The Essential Principles of Workplace Culture
Published: September 4, 2015
Read Time: 3 minutes
A senior manager of a public company once said to me: “We’ve done culture change this way before, trying to create what we think we should be, and it’s never really worked. We know culture is critical, though there doesn’t seem to be any alternative way.” Perhaps you can relate.
Though many leaders might recognise the importance of workplace culture, most remain confused and unclear about what it is and are hesitant about how best to work with it. Many leaders lack the required confidence in crafting a culture that both supports their strategy and the people their organisation serves. This is understandable. Much thinking and many approaches to culture are fragmented, overly complex, incomplete, and lack the depth needed to develop a complete approach that seamlessly aligns the relevant components in an elegant way.
Most people recognise that culture is critically important. However, most also admit that their level of clarity and confidence in how to influence culture – let alone create one that is optimally aligned with the purpose of their organisation – is extremely low.
Your engagement strategy
Ever found another organisation either consistently annoying or delightful to deal with? You are experiencing their culture. Not understanding your culture means not understanding how it affects the people your organisation serves (your customers, clients, practice members, and service recipients). Delighting customers is both good for them and your results.
Similarly, not understanding your culture means not understanding how it affects your employee engagement. Having passionate employees generates positive outcomes for employees and the organisation as a whole. Globally, according to Gallup research, 13% of employees are engaged. In Australia and New Zealand, that figure is 24%. This level of engagement is not just a problem for the lives of your staff, but also for your client and customer experience, productivity and results.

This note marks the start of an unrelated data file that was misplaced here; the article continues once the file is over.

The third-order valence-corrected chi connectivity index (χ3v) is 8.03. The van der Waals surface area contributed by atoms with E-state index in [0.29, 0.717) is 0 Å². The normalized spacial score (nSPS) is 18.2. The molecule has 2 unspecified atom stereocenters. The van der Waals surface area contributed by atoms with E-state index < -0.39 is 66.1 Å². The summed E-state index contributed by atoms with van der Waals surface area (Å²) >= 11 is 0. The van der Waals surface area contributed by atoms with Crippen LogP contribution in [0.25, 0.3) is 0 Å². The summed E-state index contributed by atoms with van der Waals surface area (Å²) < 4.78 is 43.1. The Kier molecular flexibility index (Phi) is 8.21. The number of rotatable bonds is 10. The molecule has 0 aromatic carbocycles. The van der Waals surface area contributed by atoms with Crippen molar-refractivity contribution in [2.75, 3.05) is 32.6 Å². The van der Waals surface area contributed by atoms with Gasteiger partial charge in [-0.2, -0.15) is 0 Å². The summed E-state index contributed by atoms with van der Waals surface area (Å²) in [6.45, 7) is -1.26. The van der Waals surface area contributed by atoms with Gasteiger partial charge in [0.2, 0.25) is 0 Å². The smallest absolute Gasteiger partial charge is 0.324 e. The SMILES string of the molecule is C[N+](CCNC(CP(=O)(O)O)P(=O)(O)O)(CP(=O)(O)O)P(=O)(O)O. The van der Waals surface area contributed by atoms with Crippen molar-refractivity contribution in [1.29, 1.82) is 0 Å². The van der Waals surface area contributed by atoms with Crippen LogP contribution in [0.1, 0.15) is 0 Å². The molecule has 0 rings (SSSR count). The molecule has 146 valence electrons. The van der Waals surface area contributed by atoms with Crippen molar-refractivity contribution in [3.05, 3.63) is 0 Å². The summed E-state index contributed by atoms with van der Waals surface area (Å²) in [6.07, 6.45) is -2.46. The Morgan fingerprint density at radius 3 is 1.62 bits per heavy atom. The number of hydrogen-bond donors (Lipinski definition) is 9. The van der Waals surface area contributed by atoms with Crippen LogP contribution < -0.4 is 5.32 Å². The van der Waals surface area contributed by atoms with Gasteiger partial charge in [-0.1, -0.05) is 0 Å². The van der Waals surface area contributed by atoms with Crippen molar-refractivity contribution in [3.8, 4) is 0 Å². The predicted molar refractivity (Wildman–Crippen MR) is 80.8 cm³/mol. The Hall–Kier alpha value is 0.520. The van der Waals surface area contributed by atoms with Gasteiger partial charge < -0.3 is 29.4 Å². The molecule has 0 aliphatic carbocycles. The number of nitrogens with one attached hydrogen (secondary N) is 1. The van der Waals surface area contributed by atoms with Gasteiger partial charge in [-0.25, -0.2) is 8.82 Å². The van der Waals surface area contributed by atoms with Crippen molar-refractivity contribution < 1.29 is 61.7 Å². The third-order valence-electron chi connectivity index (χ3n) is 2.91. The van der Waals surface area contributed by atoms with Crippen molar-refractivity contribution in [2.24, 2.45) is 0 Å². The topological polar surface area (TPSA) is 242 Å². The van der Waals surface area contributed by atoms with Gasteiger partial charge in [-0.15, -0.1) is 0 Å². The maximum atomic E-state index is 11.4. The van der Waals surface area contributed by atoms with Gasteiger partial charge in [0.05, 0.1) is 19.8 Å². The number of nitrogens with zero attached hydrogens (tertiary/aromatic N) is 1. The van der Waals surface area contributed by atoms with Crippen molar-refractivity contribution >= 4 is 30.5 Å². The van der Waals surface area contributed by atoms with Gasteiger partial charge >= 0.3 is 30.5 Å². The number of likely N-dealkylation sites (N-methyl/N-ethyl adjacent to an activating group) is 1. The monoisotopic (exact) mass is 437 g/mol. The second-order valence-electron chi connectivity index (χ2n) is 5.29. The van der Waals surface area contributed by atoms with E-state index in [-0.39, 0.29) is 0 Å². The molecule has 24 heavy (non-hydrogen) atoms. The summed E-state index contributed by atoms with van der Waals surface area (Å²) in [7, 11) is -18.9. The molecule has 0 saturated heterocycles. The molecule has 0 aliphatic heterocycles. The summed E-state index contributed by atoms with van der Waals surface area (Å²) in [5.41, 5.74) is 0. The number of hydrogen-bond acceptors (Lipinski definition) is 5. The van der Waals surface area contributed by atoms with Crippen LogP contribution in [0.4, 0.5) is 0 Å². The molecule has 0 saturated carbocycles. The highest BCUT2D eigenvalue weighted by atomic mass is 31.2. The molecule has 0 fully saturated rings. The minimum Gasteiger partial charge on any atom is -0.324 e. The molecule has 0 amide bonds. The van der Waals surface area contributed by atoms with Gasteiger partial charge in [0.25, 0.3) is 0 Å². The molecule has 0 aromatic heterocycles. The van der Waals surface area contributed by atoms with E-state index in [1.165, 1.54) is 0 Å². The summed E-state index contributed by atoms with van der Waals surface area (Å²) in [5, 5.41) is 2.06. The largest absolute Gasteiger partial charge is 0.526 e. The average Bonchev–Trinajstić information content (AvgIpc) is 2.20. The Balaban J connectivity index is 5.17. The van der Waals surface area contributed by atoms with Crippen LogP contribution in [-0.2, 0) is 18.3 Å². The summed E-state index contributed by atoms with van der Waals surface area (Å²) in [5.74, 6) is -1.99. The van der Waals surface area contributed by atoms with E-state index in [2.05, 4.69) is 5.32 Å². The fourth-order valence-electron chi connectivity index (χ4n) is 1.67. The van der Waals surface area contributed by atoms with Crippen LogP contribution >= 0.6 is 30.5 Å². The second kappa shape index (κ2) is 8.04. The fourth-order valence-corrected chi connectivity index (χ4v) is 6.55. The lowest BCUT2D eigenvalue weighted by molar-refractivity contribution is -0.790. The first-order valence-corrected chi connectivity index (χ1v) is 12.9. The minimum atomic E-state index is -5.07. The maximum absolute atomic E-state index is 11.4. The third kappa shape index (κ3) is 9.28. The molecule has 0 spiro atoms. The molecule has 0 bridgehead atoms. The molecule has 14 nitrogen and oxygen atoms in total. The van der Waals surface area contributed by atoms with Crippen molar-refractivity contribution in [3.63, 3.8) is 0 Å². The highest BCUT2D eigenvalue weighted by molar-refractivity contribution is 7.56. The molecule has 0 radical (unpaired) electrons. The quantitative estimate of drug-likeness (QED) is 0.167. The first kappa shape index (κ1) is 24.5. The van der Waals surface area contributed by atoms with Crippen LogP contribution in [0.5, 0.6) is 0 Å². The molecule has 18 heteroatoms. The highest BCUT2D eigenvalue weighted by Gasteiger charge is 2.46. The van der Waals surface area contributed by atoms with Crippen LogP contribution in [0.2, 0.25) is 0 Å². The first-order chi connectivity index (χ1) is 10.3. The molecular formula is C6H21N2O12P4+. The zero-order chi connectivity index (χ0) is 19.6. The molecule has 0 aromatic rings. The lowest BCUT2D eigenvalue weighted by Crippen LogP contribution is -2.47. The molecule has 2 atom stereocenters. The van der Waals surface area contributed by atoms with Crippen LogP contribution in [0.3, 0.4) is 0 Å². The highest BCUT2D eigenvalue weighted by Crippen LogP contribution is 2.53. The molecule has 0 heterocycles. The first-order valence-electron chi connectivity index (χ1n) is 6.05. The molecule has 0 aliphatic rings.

Consider: What overall experience of your organisation do people have?
Your productivity engine
Being out of sync is bad for business. Being out of tune with your internal and external environment – employees and clients – means you have a reduced ability to adapt. Those who thrive will have a complete ability to change – to positively adjust to external circumstances and to successfully integrate these internally. Culture matters because it significantly affects your organisation’s long-term economic and service delivery performance. A culture that matters most is one that best supports your business strategy. Organisations with a performance-centric, strategically aligned culture experience better performance and growth. The question remains though – what makes a culture optimal and how do you create it?
Consider: How well does your culture support your strategy?
What is culture?
Culture matters. You have probably heard someone say: “culture is how things are done around here”, but this definition is rarely informative enough to inspire effective action. To skilfully work with culture it is important to understand how it is caused and maintained.
In response to challenge and circumstance, people learn how to survive and grow, and in adapting successfully, what to communicate and how to behave. Methods that work and those that do not, are taught to others as the right and wrong ways of working. This successful adaptation is another way of describing resilience. When your culture functions optimally, your organisation will function resiliently.
Culture adapts to external circumstance and distributes what is learned for internal cohesion. In other words, culture is externally adaptive and internally integrative. Culture is what has enabled your organisation to thrive. If you are going to change culture, remember its original positive intent.
Consider: What was the positive intent for the culture you have?
This article was originally published in the Better Boards Conference 2014 Magazine.
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Leadership and Organisational Development Consultant
Philip Oude-Vrielink is an authority on leadership, culture and change who helps organisations create relevant cultures that power the productive execution and experience of their strategy. He helps people deal with internal struggles to lead them to external success. Philip has worked in large systems design, project and change management, business transformation, leadership development and culture change. Philip is the creator of The Aware Leader, Important Conversations, Group Value, and Leading Legacy leadership development programs, and a range of integrated programs that support complete culture transformation and development. He is the author of Life On Purpose and Strategically Relevant Culture.
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